After climbing several stairs, and going through the guantlet of smiling Pakistani men selling red roses, I stumble into the Villa Borghese and lie down in the grass. I teach myself a few things from my Italian phrase book that I will never be brave enough to use. I feel that I am ultimately wired like David Sedaris when it comes to language. My heart is in it, but my tongue mangles my well-intended pronunciations. As I butcher Italian under my breath, I ponder the landscape and watch people sitting, walking, riding and running. I watch one particular couple, on a pedal-power quad bike go over a bump in the road, which dislodges an object from the back of the bike. They carry on and I look all over the place to see if anyone witnesses it. My instinct is to yell and get their attention, but pride keeps me silent. I don’t want to give away that I am an American. “Hey y’all! Scusi!” never crossed my lips. I get up and walk over to the object. It is her purse. Again, I canvass my surroundings like a monkey about to take a sandwich off a table. I pick up the purse and bring it back to my tree: phone, ID card, wallet. I wait for an hour to see if they backtrack and then walk on to have a glass of wine on a rooftop bar. Just as I pull out their phone, it rings. A phone call from “My Love.” I answer and a man speaks. I reassure him that the bag is in good hands. We agree to meet at the obelisk, which is the equivalent of saying you will meet someone in Manhattan at the tall building. We are both Rome rookies, so I chug the wine, pay the bill and walk to meet them back in the Piazza del Popolo. I find the happy and relieved couple from Portugal. She is in a sweet white dress above the knee and he in a bowtie. They got married in Rome this morning. I give them both big hugs. We are all smiles for a few photos. He buys me a Pakistani rose and we part ways.
Me and the Newlyweds

In my estimation, I believe I rode the train 10 times, rode on a bus 14 times, traveled in a car 3 times, and walked about 11 miles. I attend one Buddhist meeting and watch an episode of Little House on the Prairie, both of which are in Italian and make me smile. Nothing like hearing Laura say: "Bene, ogni volta che ti infili il naso in aria con me, Nellie Oleson, che sta per ottenere un pugno!"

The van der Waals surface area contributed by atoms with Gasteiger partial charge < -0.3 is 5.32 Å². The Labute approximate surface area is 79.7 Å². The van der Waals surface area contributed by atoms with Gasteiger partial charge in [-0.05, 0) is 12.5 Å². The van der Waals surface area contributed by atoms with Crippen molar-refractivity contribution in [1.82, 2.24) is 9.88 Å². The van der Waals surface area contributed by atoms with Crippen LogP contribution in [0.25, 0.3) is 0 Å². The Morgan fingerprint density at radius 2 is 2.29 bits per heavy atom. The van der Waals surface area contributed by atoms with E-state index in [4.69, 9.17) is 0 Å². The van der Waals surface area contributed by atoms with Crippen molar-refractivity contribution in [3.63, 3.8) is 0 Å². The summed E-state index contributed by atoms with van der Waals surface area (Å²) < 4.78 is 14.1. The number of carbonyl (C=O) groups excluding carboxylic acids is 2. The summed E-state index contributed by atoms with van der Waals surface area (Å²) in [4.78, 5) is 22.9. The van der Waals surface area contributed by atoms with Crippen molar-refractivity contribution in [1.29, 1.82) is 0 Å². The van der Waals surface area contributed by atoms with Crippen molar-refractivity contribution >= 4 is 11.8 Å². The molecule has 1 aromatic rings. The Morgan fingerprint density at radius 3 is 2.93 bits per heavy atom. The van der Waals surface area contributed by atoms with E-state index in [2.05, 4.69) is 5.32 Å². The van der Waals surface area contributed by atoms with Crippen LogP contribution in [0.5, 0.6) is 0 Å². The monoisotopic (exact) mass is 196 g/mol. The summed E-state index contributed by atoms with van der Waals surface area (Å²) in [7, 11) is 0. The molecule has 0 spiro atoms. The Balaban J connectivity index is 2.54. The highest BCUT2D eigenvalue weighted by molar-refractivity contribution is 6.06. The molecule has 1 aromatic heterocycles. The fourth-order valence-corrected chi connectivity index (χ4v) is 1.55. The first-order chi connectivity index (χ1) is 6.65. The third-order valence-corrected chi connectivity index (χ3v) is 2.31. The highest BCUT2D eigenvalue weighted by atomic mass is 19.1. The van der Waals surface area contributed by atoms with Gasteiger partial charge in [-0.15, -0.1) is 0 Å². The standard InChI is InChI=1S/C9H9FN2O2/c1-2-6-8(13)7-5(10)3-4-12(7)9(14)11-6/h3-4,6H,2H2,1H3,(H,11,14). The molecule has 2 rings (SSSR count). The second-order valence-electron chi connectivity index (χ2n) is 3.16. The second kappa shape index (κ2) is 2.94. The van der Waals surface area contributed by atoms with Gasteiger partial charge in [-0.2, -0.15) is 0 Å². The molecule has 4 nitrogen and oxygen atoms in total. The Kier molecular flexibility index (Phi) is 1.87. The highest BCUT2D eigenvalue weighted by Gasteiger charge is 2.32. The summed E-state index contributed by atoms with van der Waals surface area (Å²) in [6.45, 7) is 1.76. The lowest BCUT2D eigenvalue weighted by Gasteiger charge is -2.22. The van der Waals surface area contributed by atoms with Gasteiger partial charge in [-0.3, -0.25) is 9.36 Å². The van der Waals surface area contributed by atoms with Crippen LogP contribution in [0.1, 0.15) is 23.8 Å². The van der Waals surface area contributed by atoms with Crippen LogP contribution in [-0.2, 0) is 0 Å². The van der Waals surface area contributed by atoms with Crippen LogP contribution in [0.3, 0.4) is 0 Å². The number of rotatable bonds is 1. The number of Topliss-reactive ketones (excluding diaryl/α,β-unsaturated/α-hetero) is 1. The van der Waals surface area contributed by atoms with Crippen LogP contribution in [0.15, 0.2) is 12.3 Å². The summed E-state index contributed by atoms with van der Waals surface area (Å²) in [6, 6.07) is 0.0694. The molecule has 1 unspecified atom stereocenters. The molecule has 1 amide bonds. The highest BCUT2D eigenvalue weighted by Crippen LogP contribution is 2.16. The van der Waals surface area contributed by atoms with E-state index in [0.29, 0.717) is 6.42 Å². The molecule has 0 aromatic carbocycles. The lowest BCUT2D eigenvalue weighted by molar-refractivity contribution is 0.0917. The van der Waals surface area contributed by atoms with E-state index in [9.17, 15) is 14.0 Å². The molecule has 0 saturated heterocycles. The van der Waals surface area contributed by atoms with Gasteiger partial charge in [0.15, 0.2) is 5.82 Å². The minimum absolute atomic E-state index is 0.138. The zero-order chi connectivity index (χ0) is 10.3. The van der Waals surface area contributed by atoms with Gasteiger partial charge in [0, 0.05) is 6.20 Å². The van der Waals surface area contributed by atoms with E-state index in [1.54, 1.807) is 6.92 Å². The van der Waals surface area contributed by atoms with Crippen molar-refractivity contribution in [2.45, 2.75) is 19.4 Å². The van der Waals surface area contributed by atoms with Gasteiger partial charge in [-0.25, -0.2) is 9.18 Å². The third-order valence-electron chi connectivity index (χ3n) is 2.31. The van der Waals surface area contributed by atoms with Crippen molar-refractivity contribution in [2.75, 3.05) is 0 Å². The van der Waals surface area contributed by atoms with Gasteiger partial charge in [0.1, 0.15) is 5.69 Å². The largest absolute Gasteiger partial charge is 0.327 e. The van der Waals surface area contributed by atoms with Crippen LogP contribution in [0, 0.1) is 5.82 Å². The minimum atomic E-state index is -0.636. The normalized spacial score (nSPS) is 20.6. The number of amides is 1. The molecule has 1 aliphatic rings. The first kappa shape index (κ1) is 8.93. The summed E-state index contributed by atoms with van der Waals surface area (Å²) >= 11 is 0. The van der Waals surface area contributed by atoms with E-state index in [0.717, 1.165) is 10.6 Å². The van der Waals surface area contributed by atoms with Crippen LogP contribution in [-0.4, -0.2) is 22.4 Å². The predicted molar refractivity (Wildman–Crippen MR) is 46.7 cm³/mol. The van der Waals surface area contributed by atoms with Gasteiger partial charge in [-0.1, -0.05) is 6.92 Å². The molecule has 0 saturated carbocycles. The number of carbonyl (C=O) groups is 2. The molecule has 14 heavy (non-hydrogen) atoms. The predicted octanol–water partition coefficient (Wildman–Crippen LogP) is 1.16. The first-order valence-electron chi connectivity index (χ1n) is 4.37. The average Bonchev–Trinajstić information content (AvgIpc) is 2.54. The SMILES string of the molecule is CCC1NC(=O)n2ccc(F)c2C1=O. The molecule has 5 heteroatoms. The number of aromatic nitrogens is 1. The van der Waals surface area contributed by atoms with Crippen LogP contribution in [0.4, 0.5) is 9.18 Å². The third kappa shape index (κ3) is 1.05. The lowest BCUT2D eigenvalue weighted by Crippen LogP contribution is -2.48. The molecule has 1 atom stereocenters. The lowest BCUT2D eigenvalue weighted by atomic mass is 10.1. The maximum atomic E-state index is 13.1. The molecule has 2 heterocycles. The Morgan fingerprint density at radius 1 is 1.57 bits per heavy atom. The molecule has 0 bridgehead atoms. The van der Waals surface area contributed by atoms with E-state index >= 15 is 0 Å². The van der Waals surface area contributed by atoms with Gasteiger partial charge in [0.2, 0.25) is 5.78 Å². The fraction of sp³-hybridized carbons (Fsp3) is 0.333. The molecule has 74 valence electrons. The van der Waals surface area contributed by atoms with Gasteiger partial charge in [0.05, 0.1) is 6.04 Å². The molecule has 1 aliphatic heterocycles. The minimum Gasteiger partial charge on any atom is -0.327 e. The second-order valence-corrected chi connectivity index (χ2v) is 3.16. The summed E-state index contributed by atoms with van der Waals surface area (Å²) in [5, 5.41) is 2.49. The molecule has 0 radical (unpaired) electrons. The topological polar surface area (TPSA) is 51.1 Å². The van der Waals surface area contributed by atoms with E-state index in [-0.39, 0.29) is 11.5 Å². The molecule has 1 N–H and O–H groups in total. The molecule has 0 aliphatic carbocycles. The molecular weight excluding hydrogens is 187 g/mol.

Laila and I in an ocean of tourists gathered around the Trevi fountain

The food was by far, the best thing about Rome. Yes, yes, the historical architecture isn’t bad either, but when every landmark is literally crawling with tourists and accented with swindlers dressed in everything from mock Hari Krishna costumes to gladiator apparel…it just makes you want to sit on the steps with another gelato and call it a day. In just 4 short days in Rome, Laila assists me in consuming 9 slices of pizza, 3 bowls of pasta, 12 espressos, one lemon gelato, and 2 supplis (foodgasmic fried balls made of rice and cheese).
My free bag of pasta in San Felice
During my short time in Italy, I stay in Sacrofano with 3 lovely ladies and 4 cats. In Sacrafano, it seems everyone has at least a few olive trees, in which they harvest and take somewhere to get processed. Their 6-7 trees provide them with about 35 liters of oil per year. I stay with Laila and her mom in her hometown of San Felice. If you think of the shape of Italy as a boot, this sweet little coastal town is located near the shin. I buy 2 pairs of crocheted earrings that Laila’s mom made and gladly received a free bag of homemade pasta from a sweet old lady in a white coat. The best parting gifts ever. As I hug Laila good-bye and board my 14th and final Roman bus ride, I think, “How about another plane ride?” And as the Italian stone pines whiz past me on my very fast bus, I say under my breath several times to refine my annunciation and animation, “Scordatelo